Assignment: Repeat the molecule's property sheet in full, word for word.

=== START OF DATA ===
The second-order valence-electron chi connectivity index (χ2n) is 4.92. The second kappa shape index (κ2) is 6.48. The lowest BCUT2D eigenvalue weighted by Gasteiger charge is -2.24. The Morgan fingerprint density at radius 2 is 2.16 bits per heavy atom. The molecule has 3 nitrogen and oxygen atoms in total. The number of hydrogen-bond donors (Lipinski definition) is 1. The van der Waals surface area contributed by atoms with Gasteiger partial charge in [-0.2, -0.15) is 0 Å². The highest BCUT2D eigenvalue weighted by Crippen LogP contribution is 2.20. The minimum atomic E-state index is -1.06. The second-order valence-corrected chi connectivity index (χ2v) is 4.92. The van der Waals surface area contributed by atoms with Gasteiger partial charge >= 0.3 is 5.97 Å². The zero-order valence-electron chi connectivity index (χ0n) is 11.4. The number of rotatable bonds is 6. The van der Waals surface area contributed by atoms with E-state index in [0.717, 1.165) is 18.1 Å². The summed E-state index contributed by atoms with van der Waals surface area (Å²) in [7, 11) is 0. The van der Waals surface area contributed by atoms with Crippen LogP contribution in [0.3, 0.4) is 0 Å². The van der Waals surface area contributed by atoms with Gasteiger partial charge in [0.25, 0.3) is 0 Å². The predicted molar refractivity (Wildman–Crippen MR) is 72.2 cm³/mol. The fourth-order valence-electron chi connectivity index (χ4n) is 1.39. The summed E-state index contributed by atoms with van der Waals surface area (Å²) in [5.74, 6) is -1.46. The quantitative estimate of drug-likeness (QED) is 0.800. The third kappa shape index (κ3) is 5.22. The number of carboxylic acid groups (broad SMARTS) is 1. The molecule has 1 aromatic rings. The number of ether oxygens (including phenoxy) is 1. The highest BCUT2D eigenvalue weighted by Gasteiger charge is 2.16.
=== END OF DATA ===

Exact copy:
The second-order valence-electron chi connectivity index (χ2n) is 4.92. The second kappa shape index (κ2) is 6.48. The lowest BCUT2D eigenvalue weighted by Gasteiger charge is -2.24. The Morgan fingerprint density at radius 2 is 2.16 bits per heavy atom. The molecule has 3 nitrogen and oxygen atoms in total. The number of hydrogen-bond donors (Lipinski definition) is 1. The van der Waals surface area contributed by atoms with Gasteiger partial charge in [-0.2, -0.15) is 0 Å². The highest BCUT2D eigenvalue weighted by Crippen LogP contribution is 2.20. The minimum atomic E-state index is -1.06. The second-order valence-corrected chi connectivity index (χ2v) is 4.92. The van der Waals surface area contributed by atoms with Gasteiger partial charge >= 0.3 is 5.97 Å². The zero-order valence-electron chi connectivity index (χ0n) is 11.4. The number of rotatable bonds is 6. The van der Waals surface area contributed by atoms with E-state index in [0.717, 1.165) is 18.1 Å². The summed E-state index contributed by atoms with van der Waals surface area (Å²) in [7, 11) is 0. The van der Waals surface area contributed by atoms with Crippen LogP contribution in [0.3, 0.4) is 0 Å². The van der Waals surface area contributed by atoms with Gasteiger partial charge in [0.25, 0.3) is 0 Å². The predicted molar refractivity (Wildman–Crippen MR) is 72.2 cm³/mol. The fourth-order valence-electron chi connectivity index (χ4n) is 1.39. The summed E-state index contributed by atoms with van der Waals surface area (Å²) in [5.74, 6) is -1.46. The quantitative estimate of drug-likeness (QED) is 0.800. The third kappa shape index (κ3) is 5.22. The number of carboxylic acid groups (broad SMARTS) is 1. The molecule has 1 aromatic rings. The number of ether oxygens (including phenoxy) is 1. The highest BCUT2D eigenvalue weighted by Gasteiger charge is 2.16.